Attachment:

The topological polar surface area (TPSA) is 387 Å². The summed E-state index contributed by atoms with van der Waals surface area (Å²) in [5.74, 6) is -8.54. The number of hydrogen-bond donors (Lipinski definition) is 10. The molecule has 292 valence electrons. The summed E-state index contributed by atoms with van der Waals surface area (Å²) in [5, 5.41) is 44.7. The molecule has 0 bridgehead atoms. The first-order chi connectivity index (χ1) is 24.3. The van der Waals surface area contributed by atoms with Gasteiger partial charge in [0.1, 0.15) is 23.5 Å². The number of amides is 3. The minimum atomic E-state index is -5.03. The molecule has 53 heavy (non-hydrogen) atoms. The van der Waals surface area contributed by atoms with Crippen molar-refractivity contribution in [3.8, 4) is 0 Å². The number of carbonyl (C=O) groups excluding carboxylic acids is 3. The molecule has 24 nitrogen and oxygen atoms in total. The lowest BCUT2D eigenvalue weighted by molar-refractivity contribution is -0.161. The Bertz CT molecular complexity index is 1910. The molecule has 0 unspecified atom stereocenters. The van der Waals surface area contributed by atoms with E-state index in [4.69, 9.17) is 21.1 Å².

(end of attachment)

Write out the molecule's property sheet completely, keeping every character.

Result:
The topological polar surface area (TPSA) is 387 Å². The summed E-state index contributed by atoms with van der Waals surface area (Å²) in [5.74, 6) is -8.54. The number of hydrogen-bond donors (Lipinski definition) is 10. The molecule has 292 valence electrons. The summed E-state index contributed by atoms with van der Waals surface area (Å²) in [5, 5.41) is 44.7. The molecule has 0 bridgehead atoms. The first-order chi connectivity index (χ1) is 24.3. The van der Waals surface area contributed by atoms with Gasteiger partial charge in [0.1, 0.15) is 23.5 Å². The number of amides is 3. The minimum atomic E-state index is -5.03. The molecule has 53 heavy (non-hydrogen) atoms. The van der Waals surface area contributed by atoms with Crippen molar-refractivity contribution in [3.8, 4) is 0 Å². The number of carbonyl (C=O) groups excluding carboxylic acids is 3. The molecule has 24 nitrogen and oxygen atoms in total. The lowest BCUT2D eigenvalue weighted by molar-refractivity contribution is -0.161. The Bertz CT molecular complexity index is 1910. The molecule has 0 unspecified atom stereocenters. The van der Waals surface area contributed by atoms with E-state index in [4.69, 9.17) is 21.1 Å².